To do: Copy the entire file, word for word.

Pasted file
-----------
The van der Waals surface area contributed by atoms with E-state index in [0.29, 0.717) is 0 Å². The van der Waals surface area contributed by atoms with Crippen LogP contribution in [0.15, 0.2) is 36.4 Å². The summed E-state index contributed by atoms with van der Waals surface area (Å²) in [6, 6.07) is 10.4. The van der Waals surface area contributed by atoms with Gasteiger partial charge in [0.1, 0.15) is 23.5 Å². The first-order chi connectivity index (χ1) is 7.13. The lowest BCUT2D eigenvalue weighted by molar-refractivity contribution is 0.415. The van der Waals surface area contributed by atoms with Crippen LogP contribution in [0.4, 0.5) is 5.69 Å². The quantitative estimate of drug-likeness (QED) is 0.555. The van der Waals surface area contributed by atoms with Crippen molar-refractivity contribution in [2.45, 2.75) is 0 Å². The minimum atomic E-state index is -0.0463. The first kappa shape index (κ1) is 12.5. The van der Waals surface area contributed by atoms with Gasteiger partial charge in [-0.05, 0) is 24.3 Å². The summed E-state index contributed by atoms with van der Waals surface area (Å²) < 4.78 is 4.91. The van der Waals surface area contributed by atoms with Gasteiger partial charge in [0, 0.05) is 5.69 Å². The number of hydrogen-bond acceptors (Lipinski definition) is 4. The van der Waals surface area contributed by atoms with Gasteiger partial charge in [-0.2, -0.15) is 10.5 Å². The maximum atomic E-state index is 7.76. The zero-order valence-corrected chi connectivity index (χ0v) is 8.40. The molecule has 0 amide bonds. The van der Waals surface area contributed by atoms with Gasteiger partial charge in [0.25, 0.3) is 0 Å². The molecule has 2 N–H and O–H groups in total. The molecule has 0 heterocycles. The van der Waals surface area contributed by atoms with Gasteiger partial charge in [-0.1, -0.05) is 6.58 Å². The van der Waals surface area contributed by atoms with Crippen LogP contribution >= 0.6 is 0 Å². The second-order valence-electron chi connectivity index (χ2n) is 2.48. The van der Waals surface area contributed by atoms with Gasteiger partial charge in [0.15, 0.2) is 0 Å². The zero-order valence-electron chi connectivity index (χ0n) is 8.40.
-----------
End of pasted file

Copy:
The van der Waals surface area contributed by atoms with E-state index in [0.29, 0.717) is 0 Å². The van der Waals surface area contributed by atoms with Crippen LogP contribution in [0.15, 0.2) is 36.4 Å². The summed E-state index contributed by atoms with van der Waals surface area (Å²) in [6, 6.07) is 10.4. The van der Waals surface area contributed by atoms with Gasteiger partial charge in [0.1, 0.15) is 23.5 Å². The first-order chi connectivity index (χ1) is 7.13. The lowest BCUT2D eigenvalue weighted by molar-refractivity contribution is 0.415. The van der Waals surface area contributed by atoms with Crippen LogP contribution in [0.4, 0.5) is 5.69 Å². The quantitative estimate of drug-likeness (QED) is 0.555. The van der Waals surface area contributed by atoms with Crippen molar-refractivity contribution in [2.45, 2.75) is 0 Å². The minimum atomic E-state index is -0.0463. The first kappa shape index (κ1) is 12.5. The van der Waals surface area contributed by atoms with Gasteiger partial charge in [-0.05, 0) is 24.3 Å². The summed E-state index contributed by atoms with van der Waals surface area (Å²) < 4.78 is 4.91. The van der Waals surface area contributed by atoms with Gasteiger partial charge in [0, 0.05) is 5.69 Å². The number of hydrogen-bond acceptors (Lipinski definition) is 4. The van der Waals surface area contributed by atoms with Gasteiger partial charge in [-0.2, -0.15) is 10.5 Å². The maximum atomic E-state index is 7.76. The zero-order valence-corrected chi connectivity index (χ0v) is 8.40. The molecule has 0 amide bonds. The van der Waals surface area contributed by atoms with Gasteiger partial charge in [0.25, 0.3) is 0 Å². The molecule has 2 N–H and O–H groups in total. The molecule has 0 heterocycles. The van der Waals surface area contributed by atoms with Gasteiger partial charge in [-0.1, -0.05) is 6.58 Å². The van der Waals surface area contributed by atoms with Crippen LogP contribution >= 0.6 is 0 Å². The second-order valence-electron chi connectivity index (χ2n) is 2.48. The van der Waals surface area contributed by atoms with Gasteiger partial charge in [0.15, 0.2) is 0 Å². The zero-order valence-electron chi connectivity index (χ0n) is 8.40.